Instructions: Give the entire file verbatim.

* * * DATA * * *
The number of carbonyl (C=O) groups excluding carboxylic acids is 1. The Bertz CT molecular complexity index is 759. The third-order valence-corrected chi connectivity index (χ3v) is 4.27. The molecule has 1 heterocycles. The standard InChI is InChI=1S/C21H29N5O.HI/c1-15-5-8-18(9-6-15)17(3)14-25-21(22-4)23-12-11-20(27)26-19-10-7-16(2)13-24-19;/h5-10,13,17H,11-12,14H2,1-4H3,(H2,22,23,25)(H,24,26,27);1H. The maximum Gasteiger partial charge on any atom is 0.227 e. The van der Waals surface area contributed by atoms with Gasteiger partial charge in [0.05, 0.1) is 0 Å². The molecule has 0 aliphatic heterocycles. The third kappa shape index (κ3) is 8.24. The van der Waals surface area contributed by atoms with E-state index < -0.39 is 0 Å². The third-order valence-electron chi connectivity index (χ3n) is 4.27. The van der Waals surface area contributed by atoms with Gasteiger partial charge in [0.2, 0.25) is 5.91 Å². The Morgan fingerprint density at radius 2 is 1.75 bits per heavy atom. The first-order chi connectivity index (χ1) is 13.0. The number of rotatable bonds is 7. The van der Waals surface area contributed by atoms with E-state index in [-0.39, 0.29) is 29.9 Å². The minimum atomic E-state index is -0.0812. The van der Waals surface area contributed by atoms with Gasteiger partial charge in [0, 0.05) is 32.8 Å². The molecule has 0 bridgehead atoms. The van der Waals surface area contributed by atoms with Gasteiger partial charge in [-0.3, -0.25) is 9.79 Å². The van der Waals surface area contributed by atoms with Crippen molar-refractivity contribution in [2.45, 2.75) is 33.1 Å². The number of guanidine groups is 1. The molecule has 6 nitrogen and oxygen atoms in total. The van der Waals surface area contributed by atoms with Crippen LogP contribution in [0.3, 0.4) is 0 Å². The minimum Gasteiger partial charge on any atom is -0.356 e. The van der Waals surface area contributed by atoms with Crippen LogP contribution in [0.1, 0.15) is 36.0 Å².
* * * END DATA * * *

The number of carbonyl (C=O) groups excluding carboxylic acids is 1. The Bertz CT molecular complexity index is 759. The third-order valence-corrected chi connectivity index (χ3v) is 4.27. The molecule has 1 heterocycles. The standard InChI is InChI=1S/C21H29N5O.HI/c1-15-5-8-18(9-6-15)17(3)14-25-21(22-4)23-12-11-20(27)26-19-10-7-16(2)13-24-19;/h5-10,13,17H,11-12,14H2,1-4H3,(H2,22,23,25)(H,24,26,27);1H. The maximum Gasteiger partial charge on any atom is 0.227 e. The van der Waals surface area contributed by atoms with Gasteiger partial charge in [0.05, 0.1) is 0 Å². The molecule has 0 aliphatic heterocycles. The third kappa shape index (κ3) is 8.24. The van der Waals surface area contributed by atoms with E-state index < -0.39 is 0 Å². The third-order valence-electron chi connectivity index (χ3n) is 4.27. The van der Waals surface area contributed by atoms with Gasteiger partial charge in [0.2, 0.25) is 5.91 Å². The Morgan fingerprint density at radius 2 is 1.75 bits per heavy atom. The first-order chi connectivity index (χ1) is 13.0. The number of rotatable bonds is 7. The van der Waals surface area contributed by atoms with E-state index in [-0.39, 0.29) is 29.9 Å². The minimum atomic E-state index is -0.0812. The van der Waals surface area contributed by atoms with Gasteiger partial charge in [0, 0.05) is 32.8 Å². The molecule has 0 bridgehead atoms. The van der Waals surface area contributed by atoms with Gasteiger partial charge in [-0.3, -0.25) is 9.79 Å². The van der Waals surface area contributed by atoms with Crippen molar-refractivity contribution in [2.45, 2.75) is 33.1 Å². The number of guanidine groups is 1. The molecule has 6 nitrogen and oxygen atoms in total. The van der Waals surface area contributed by atoms with Crippen LogP contribution in [0.3, 0.4) is 0 Å². The minimum Gasteiger partial charge on any atom is -0.356 e. The van der Waals surface area contributed by atoms with Crippen LogP contribution in [0.1, 0.15) is 36.0 Å².